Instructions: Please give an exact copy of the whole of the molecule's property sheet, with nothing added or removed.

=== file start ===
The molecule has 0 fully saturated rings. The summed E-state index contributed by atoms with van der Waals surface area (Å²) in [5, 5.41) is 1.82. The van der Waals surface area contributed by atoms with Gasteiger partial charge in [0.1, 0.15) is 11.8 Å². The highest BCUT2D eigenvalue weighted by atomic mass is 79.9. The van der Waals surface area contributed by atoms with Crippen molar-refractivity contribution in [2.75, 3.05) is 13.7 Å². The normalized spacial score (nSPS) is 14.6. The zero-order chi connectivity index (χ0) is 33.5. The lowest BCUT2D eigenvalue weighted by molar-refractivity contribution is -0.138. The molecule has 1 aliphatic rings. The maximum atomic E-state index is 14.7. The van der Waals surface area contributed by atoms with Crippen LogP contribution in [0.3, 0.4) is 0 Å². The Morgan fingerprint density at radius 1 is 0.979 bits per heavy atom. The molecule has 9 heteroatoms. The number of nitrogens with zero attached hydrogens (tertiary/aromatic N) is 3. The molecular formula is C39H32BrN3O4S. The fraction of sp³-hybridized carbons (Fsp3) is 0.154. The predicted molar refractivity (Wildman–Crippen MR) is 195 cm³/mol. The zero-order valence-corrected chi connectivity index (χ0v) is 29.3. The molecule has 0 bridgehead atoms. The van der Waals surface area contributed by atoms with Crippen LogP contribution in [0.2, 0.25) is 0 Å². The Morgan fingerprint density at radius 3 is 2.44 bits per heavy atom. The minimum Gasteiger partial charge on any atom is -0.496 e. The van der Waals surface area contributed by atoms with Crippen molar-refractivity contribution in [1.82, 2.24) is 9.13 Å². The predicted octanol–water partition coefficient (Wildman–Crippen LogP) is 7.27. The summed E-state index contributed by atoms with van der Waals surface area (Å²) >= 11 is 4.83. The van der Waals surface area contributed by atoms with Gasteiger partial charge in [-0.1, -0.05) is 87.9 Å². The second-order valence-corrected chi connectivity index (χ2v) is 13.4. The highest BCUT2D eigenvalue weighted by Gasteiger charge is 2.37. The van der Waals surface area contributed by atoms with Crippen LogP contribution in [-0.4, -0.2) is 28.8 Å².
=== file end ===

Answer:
The molecule has 0 fully saturated rings. The summed E-state index contributed by atoms with van der Waals surface area (Å²) in [5, 5.41) is 1.82. The van der Waals surface area contributed by atoms with Gasteiger partial charge in [0.1, 0.15) is 11.8 Å². The highest BCUT2D eigenvalue weighted by atomic mass is 79.9. The van der Waals surface area contributed by atoms with Crippen molar-refractivity contribution in [2.75, 3.05) is 13.7 Å². The normalized spacial score (nSPS) is 14.6. The zero-order chi connectivity index (χ0) is 33.5. The lowest BCUT2D eigenvalue weighted by molar-refractivity contribution is -0.138. The molecule has 1 aliphatic rings. The maximum atomic E-state index is 14.7. The van der Waals surface area contributed by atoms with Crippen LogP contribution in [0.3, 0.4) is 0 Å². The Morgan fingerprint density at radius 1 is 0.979 bits per heavy atom. The molecule has 9 heteroatoms. The number of nitrogens with zero attached hydrogens (tertiary/aromatic N) is 3. The molecular formula is C39H32BrN3O4S. The fraction of sp³-hybridized carbons (Fsp3) is 0.154. The predicted molar refractivity (Wildman–Crippen MR) is 195 cm³/mol. The zero-order valence-corrected chi connectivity index (χ0v) is 29.3. The molecule has 0 bridgehead atoms. The van der Waals surface area contributed by atoms with Crippen LogP contribution in [0.2, 0.25) is 0 Å². The Morgan fingerprint density at radius 3 is 2.44 bits per heavy atom. The minimum Gasteiger partial charge on any atom is -0.496 e. The van der Waals surface area contributed by atoms with Crippen molar-refractivity contribution in [1.82, 2.24) is 9.13 Å². The predicted octanol–water partition coefficient (Wildman–Crippen LogP) is 7.27. The summed E-state index contributed by atoms with van der Waals surface area (Å²) >= 11 is 4.83. The van der Waals surface area contributed by atoms with Gasteiger partial charge in [-0.1, -0.05) is 87.9 Å². The second-order valence-corrected chi connectivity index (χ2v) is 13.4. The highest BCUT2D eigenvalue weighted by Gasteiger charge is 2.37. The van der Waals surface area contributed by atoms with Crippen LogP contribution in [-0.4, -0.2) is 28.8 Å².